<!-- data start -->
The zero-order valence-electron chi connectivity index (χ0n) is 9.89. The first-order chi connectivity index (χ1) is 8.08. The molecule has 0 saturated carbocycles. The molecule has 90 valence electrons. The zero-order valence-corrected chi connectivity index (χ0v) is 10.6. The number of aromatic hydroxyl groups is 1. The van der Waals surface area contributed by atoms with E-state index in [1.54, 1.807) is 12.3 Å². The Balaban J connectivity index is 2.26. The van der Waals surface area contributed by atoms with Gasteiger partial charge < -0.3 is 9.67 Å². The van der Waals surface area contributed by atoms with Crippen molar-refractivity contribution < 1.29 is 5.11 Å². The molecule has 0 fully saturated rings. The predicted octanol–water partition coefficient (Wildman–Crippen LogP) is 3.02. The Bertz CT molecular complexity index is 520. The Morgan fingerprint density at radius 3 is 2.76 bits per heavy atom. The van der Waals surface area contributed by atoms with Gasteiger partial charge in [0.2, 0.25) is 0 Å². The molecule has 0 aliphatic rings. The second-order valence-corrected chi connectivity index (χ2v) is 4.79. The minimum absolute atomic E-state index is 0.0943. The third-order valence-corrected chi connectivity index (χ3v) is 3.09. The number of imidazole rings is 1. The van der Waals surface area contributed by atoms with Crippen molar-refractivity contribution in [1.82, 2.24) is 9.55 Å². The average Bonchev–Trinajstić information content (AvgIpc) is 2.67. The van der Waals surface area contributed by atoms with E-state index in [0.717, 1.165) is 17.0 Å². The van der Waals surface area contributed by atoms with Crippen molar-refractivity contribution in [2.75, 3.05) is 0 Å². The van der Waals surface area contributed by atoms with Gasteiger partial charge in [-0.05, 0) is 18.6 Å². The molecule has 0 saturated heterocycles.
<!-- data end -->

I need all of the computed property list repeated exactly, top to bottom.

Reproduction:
The zero-order valence-electron chi connectivity index (χ0n) is 9.89. The first-order chi connectivity index (χ1) is 8.08. The molecule has 0 saturated carbocycles. The molecule has 90 valence electrons. The zero-order valence-corrected chi connectivity index (χ0v) is 10.6. The number of aromatic hydroxyl groups is 1. The van der Waals surface area contributed by atoms with E-state index in [1.54, 1.807) is 12.3 Å². The Balaban J connectivity index is 2.26. The van der Waals surface area contributed by atoms with Gasteiger partial charge < -0.3 is 9.67 Å². The van der Waals surface area contributed by atoms with Crippen molar-refractivity contribution < 1.29 is 5.11 Å². The molecule has 0 fully saturated rings. The predicted octanol–water partition coefficient (Wildman–Crippen LogP) is 3.02. The Bertz CT molecular complexity index is 520. The Morgan fingerprint density at radius 3 is 2.76 bits per heavy atom. The van der Waals surface area contributed by atoms with Gasteiger partial charge in [0.2, 0.25) is 0 Å². The molecule has 0 aliphatic rings. The second-order valence-corrected chi connectivity index (χ2v) is 4.79. The minimum absolute atomic E-state index is 0.0943. The third-order valence-corrected chi connectivity index (χ3v) is 3.09. The number of imidazole rings is 1. The van der Waals surface area contributed by atoms with Crippen molar-refractivity contribution in [1.82, 2.24) is 9.55 Å². The average Bonchev–Trinajstić information content (AvgIpc) is 2.67. The van der Waals surface area contributed by atoms with E-state index in [0.717, 1.165) is 17.0 Å². The van der Waals surface area contributed by atoms with Crippen molar-refractivity contribution in [2.75, 3.05) is 0 Å². The van der Waals surface area contributed by atoms with Gasteiger partial charge in [-0.05, 0) is 18.6 Å². The molecule has 0 saturated heterocycles.